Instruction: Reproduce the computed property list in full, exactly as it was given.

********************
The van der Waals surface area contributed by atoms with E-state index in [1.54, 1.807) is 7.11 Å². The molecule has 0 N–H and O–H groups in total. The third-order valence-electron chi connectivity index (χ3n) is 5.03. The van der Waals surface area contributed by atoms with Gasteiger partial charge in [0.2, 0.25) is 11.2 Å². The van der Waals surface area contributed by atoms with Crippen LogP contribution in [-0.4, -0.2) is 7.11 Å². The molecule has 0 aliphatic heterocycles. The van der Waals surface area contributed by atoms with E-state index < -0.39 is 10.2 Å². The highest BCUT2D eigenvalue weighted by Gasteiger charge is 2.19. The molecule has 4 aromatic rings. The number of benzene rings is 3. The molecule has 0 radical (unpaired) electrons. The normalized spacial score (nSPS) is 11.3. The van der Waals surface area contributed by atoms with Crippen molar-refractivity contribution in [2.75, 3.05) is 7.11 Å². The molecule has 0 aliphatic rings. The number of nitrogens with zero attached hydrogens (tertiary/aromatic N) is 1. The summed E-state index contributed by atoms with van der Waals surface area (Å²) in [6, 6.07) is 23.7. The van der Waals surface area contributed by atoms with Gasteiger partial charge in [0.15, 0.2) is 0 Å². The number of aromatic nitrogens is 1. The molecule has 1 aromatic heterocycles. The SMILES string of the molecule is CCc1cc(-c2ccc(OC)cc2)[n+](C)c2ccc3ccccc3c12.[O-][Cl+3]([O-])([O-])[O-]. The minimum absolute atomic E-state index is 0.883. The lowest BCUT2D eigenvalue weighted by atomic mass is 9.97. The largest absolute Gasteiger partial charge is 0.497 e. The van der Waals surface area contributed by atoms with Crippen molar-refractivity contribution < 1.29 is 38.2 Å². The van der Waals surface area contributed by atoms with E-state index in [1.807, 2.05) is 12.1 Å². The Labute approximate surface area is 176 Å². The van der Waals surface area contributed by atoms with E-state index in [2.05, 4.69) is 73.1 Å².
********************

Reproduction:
The van der Waals surface area contributed by atoms with E-state index in [1.54, 1.807) is 7.11 Å². The molecule has 0 N–H and O–H groups in total. The third-order valence-electron chi connectivity index (χ3n) is 5.03. The van der Waals surface area contributed by atoms with Gasteiger partial charge in [0.2, 0.25) is 11.2 Å². The van der Waals surface area contributed by atoms with Crippen LogP contribution in [-0.4, -0.2) is 7.11 Å². The molecule has 0 aliphatic heterocycles. The van der Waals surface area contributed by atoms with E-state index < -0.39 is 10.2 Å². The highest BCUT2D eigenvalue weighted by Gasteiger charge is 2.19. The molecule has 4 aromatic rings. The number of benzene rings is 3. The molecule has 0 radical (unpaired) electrons. The normalized spacial score (nSPS) is 11.3. The van der Waals surface area contributed by atoms with Crippen molar-refractivity contribution in [2.75, 3.05) is 7.11 Å². The molecule has 0 aliphatic rings. The number of nitrogens with zero attached hydrogens (tertiary/aromatic N) is 1. The summed E-state index contributed by atoms with van der Waals surface area (Å²) in [6, 6.07) is 23.7. The van der Waals surface area contributed by atoms with Gasteiger partial charge in [0.15, 0.2) is 0 Å². The number of aromatic nitrogens is 1. The molecule has 1 aromatic heterocycles. The SMILES string of the molecule is CCc1cc(-c2ccc(OC)cc2)[n+](C)c2ccc3ccccc3c12.[O-][Cl+3]([O-])([O-])[O-]. The minimum absolute atomic E-state index is 0.883. The lowest BCUT2D eigenvalue weighted by atomic mass is 9.97. The largest absolute Gasteiger partial charge is 0.497 e. The van der Waals surface area contributed by atoms with Crippen molar-refractivity contribution < 1.29 is 38.2 Å². The van der Waals surface area contributed by atoms with E-state index in [1.807, 2.05) is 12.1 Å². The Labute approximate surface area is 176 Å². The van der Waals surface area contributed by atoms with E-state index in [2.05, 4.69) is 73.1 Å².